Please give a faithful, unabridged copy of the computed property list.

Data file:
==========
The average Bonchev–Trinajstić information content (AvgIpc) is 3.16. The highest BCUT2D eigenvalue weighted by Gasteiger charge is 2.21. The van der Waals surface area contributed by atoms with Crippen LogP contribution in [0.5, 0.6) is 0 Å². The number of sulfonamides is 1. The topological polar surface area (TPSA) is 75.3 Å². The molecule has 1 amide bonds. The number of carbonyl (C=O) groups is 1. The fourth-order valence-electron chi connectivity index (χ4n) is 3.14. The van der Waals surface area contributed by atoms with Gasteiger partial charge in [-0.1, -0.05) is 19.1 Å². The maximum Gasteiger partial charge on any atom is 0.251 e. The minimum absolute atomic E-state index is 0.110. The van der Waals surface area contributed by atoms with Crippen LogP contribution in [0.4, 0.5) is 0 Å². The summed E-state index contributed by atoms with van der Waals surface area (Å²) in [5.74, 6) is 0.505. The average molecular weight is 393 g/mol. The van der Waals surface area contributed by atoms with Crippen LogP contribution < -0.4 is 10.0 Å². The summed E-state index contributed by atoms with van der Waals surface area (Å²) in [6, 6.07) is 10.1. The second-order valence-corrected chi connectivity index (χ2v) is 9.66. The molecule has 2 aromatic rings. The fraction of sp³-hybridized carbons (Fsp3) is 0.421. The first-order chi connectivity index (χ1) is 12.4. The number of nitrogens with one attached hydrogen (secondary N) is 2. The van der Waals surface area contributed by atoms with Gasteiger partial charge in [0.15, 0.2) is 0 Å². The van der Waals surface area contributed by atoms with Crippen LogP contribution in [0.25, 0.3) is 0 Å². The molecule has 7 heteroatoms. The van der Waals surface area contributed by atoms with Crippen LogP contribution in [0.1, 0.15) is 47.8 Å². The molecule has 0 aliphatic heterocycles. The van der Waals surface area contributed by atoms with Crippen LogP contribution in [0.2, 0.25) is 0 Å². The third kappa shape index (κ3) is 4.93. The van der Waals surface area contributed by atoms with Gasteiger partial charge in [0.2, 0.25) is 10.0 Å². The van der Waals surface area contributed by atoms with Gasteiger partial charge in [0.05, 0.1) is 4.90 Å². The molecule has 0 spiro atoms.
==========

The average Bonchev–Trinajstić information content (AvgIpc) is 3.16. The highest BCUT2D eigenvalue weighted by Gasteiger charge is 2.21. The van der Waals surface area contributed by atoms with Crippen LogP contribution in [0.5, 0.6) is 0 Å². The number of sulfonamides is 1. The topological polar surface area (TPSA) is 75.3 Å². The molecule has 1 amide bonds. The number of carbonyl (C=O) groups is 1. The fourth-order valence-electron chi connectivity index (χ4n) is 3.14. The van der Waals surface area contributed by atoms with Gasteiger partial charge in [-0.1, -0.05) is 19.1 Å². The maximum Gasteiger partial charge on any atom is 0.251 e. The minimum absolute atomic E-state index is 0.110. The van der Waals surface area contributed by atoms with Crippen LogP contribution in [0.4, 0.5) is 0 Å². The summed E-state index contributed by atoms with van der Waals surface area (Å²) in [5.74, 6) is 0.505. The average molecular weight is 393 g/mol. The van der Waals surface area contributed by atoms with Crippen LogP contribution < -0.4 is 10.0 Å². The summed E-state index contributed by atoms with van der Waals surface area (Å²) in [6, 6.07) is 10.1. The second-order valence-corrected chi connectivity index (χ2v) is 9.66. The molecule has 2 aromatic rings. The fraction of sp³-hybridized carbons (Fsp3) is 0.421. The first-order chi connectivity index (χ1) is 12.4. The number of nitrogens with one attached hydrogen (secondary N) is 2. The van der Waals surface area contributed by atoms with Gasteiger partial charge in [0.15, 0.2) is 0 Å². The van der Waals surface area contributed by atoms with Crippen LogP contribution in [0.25, 0.3) is 0 Å². The molecule has 7 heteroatoms. The van der Waals surface area contributed by atoms with Crippen LogP contribution in [0.1, 0.15) is 47.8 Å². The molecule has 0 aliphatic heterocycles. The van der Waals surface area contributed by atoms with Crippen LogP contribution in [0.2, 0.25) is 0 Å². The third kappa shape index (κ3) is 4.93. The van der Waals surface area contributed by atoms with Gasteiger partial charge in [0.2, 0.25) is 10.0 Å². The van der Waals surface area contributed by atoms with Gasteiger partial charge in [0.05, 0.1) is 4.90 Å². The molecule has 0 spiro atoms.